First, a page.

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Thursday, April 22, 2010
Review: Walt Disney's "Aladdin" a True Classic
Walt Disney’s Aladdin (1992) – animated
Running time: 90 minutes (1 hour, 30 minute)
MPAA – G
PRODUCER/DIRECTORS: Ron Clements and John Musker
WRITERS: Ted Elliot & Terry Rossio and Ron Clements & John Musker; from a story by Ed Gombert, Burny Mattinson, Roger Allers, Daan Jippes, Kevin Harkey, Sue Nichols, Francis Glebas, Darrell Rooney, Larry Leker, James Fujii, Kirk Hanson, Kevin Lima, Rebecca Rees, David S. Smith, Chris Sanders, Brian Pimental, and Patrick A. Ventura
EDITOR: H. Lee Peterson
Academy Award winner
ANIMATION/FANTASY/COMEDY and FAMILY/MUSICAL/ROMANCE
Starring: (voices) Scott Weinger, Robin Williams, Linda Lavin, Jonathan Freeman, Gilbert Gottfried, Douglas Seale, Frank Welker, Bruce Adler, Brad Kane, Lea Solanga, and Jim Cummings
Resourceful “street rat,” Aladdin (Scott Weinger) makes his living on the streets of Agrabah as a thief, ably assisted by his constant companion, a spunky monkey named Abu (Frank Welker). One day his eyes catch the sight of a beautiful young woman, whom he later rescues from an overzealous fruit vendor. Aladdin learns that she is Jasmine (Linda Lavin), the daughter of the Sultan of Agrabah (Douglas Seale), and she is walking the streets of Agrabah in disguise just to experience life outside the Sultan’s palace. Aladdin falls in love with Jasmine, but believes that he must be a prince to win her heart.
Later, Aladdin goes on a mission for another resident of the palace in disguise, Grand Vizier Jafar (Jonathan Freeman), the Sultan’s advisor. It is then that Aladdin comes into possession of a magical lamp. When Aladdin rubs the lamp, out springs the show-stealing Genie (Robin Williams). Genie takes a liking to his new master and uses his magical powers to help Aladdin get closer to Jasmine by disguising him the wealthy Prince Ali Ababwa. However, Aladdin must learn to be himself if he’s going to earn the love of the independent-minded Jasmine, and he’ll need all his smarts to stop the diabolical Jafar and his scheming parrot, Iago (Gilbert Gottfried), from overthrowing the Sultan to become rulers of Agrabah.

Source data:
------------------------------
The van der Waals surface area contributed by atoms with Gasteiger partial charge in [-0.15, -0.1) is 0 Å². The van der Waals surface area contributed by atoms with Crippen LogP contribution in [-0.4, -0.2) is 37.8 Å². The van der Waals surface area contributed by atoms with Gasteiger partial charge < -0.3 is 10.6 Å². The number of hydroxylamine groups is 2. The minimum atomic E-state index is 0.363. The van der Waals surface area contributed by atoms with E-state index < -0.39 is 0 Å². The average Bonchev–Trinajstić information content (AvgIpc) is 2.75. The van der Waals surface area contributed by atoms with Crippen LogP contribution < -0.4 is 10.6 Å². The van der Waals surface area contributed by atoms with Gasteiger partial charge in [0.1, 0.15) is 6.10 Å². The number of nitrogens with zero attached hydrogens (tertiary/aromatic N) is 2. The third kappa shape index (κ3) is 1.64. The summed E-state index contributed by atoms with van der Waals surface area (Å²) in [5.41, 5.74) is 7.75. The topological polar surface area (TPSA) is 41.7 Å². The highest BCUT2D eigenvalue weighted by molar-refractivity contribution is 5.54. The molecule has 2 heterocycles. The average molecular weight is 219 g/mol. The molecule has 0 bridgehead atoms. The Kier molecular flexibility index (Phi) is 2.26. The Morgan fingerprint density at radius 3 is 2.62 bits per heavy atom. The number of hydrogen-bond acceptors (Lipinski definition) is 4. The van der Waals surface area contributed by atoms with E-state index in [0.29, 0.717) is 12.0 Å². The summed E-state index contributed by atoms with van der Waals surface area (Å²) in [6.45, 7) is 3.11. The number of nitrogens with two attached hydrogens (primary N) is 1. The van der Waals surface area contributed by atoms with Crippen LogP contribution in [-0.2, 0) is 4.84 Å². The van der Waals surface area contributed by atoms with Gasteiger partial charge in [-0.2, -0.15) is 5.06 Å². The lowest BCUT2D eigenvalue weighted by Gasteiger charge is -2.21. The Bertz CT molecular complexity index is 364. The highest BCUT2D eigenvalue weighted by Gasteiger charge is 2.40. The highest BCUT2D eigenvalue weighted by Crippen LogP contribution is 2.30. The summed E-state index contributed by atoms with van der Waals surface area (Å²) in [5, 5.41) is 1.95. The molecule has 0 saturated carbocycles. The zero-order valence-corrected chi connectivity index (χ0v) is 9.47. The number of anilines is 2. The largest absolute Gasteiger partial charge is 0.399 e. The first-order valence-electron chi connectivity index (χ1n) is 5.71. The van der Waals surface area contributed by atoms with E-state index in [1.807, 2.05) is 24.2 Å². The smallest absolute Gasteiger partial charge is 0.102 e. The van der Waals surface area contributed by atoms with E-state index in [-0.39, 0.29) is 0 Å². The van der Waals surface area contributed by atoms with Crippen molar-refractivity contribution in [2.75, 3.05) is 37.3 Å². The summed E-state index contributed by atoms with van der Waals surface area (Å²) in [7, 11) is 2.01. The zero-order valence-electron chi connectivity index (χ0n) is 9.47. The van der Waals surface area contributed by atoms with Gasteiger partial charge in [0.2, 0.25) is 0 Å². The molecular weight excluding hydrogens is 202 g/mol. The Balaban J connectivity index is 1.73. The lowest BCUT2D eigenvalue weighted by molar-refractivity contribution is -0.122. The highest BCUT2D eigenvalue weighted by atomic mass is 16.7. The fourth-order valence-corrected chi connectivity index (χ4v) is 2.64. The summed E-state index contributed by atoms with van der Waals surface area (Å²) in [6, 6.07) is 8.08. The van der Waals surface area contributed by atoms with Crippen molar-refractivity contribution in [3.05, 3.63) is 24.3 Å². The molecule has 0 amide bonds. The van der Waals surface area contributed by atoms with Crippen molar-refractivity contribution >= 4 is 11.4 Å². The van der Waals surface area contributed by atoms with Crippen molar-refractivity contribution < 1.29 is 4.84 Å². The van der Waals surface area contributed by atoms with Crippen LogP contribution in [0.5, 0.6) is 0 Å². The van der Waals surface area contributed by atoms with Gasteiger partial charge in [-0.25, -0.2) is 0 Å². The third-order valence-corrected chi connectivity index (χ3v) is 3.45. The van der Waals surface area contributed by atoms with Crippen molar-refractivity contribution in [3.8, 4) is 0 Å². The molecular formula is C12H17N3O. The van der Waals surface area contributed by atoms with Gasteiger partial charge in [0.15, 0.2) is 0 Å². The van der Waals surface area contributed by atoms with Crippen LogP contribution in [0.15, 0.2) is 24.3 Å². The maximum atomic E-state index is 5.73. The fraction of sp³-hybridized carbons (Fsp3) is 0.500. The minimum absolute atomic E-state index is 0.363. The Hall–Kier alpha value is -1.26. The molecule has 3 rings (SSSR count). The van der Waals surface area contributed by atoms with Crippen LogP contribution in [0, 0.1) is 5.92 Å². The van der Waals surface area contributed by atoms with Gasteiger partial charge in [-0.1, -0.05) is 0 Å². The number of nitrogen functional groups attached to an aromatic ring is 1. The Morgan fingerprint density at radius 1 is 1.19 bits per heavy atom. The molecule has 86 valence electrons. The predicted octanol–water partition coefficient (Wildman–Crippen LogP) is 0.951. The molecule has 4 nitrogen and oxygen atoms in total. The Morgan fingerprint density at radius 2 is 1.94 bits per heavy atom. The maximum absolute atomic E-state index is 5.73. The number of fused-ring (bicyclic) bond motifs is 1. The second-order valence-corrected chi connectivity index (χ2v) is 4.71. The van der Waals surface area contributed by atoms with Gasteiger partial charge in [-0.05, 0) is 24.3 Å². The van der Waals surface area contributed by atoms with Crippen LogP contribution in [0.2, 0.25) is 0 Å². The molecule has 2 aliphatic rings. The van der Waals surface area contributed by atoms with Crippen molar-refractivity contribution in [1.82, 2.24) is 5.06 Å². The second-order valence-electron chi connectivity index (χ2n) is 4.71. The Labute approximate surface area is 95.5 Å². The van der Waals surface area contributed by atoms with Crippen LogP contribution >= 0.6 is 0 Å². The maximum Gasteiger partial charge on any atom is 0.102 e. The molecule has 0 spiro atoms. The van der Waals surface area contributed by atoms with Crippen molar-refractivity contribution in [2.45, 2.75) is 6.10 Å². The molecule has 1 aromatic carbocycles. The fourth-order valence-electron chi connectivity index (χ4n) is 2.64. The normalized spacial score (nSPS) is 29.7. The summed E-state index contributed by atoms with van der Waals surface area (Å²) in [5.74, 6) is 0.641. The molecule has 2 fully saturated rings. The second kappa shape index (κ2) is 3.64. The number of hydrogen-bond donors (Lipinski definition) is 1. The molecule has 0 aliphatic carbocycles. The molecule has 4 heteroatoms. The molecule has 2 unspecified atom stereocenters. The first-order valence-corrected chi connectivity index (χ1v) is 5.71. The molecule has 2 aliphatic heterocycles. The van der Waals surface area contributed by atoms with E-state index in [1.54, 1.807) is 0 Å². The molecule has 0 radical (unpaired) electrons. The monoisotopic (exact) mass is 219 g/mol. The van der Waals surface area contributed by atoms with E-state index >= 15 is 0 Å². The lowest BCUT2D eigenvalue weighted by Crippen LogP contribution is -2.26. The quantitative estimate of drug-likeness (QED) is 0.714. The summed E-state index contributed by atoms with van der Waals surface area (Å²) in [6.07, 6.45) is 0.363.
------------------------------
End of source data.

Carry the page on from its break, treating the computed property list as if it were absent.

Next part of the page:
In 1989, Walt Disney Feature Animation began a second golden age of Disney feature-length animated films with The Little Mermaid. Almost with each successive film, the box office take grew – Beauty and the Beast in 1991 and Aladdin in 1992 (while the underrated The Rescuers Down Under floundered in 1990), peaking in 1994 with The Lion King, which at the time set a record for box office gross by an animated flick. The Little Mermaid, Beauty and the Beast and Aladdin are quasi musicals, a sort of “lite” version of a Broadway musical. Of the trio, the most comic is Aladdin.
In some ways, however, Aladdin is old school. The filmmakers and the Disney story department created lively characters with strong personalities and provided each one with sketch comic scenes that helped to endear him or her to the audience. The character animation is superb, and the characters move with fluidity and grace. The animators also provided visual quirks and clever visual gags that further defined each character – the best, of course, being Robin Williams’ Genie. While the other characters are certainly good (Jafar and Iago and Aladdin’s Magic Carpet stand out to me), Williams steals scenes without coming across as a scene hog, and his non-stop antics and transformations make Aladdin such a special movie. Genie was and remains the character that best fits Williams’ manic comic personality, and it’s not William’s effort alone. Genie is a creation of both William’s work as a voice actor and the drawing skills of large group of animators.
When a movie has Williams’ comical madness and Alan Menken’s evocative score and the songs Menken co-wrote with lyricists Tim Rice and Howard Ashman (a frequent partner of Menken’s who died over a year before Aladdin premiered), it has the potential to be a great film. Add in a cast of wonderful and charming characters, a simple, straight forward romance filled with magic and magical creatures, and two deliciously bad, bad guys, and you have a Disney classic.
9 of 10
1993 Academy Awards: 2 wins: “Best Music, Original Score” (Alan Menken) and “Best Music, Original Song” (Alan Menken-music and Tim Rice-lyrics for the song "A Whole New World"); 3 nominations: “Best Effects, Sound Effects Editing” (Mark A. Mangini) “Best Music, Original Song” (Alan Menken-music and Howard Ashman-lyrics for the song "Friend Like Me"), and “Best Sound” Terry Porter, Mel Metcalfe, David J. Hudson, and Doc Kane)
1994 BAFTA Awards: 2 nominations: “BAFTA Film Award Best Score” (Alan Menken) and “Best Special Effects” (Don Paul and Steve Goldberg)
1993 Golden Globes: 3 wins “Best Original Score - Motion Picture” (Alan Menken), “Best Original Song - Motion Picture” (Alan Menken-music and Tim Rice-lyrics for the song "A Whole New World"), and “Special Award” (Robin Williams for his vocal work); and 3 nomination: “Best Motion Picture - Comedy/Musical,” “Best Original Song - Motion Picture” (Alan Menken-music and Howard Ashman-lyrics for the song “Friend Like Me”), and “Best Original Song - Motion Picture” (Alan Menken-music and Howard Ashman-lyrics for the song "Prince Ali")
Saturday, September 02, 2006
Posted by Leroy Douresseaux at 7:26 PM
Labels: 1992, animated film, BAFTA nominee, Golden Globe winner, Movie review, Oscar winner, Robin Williams, Walt Disney Animation Studios
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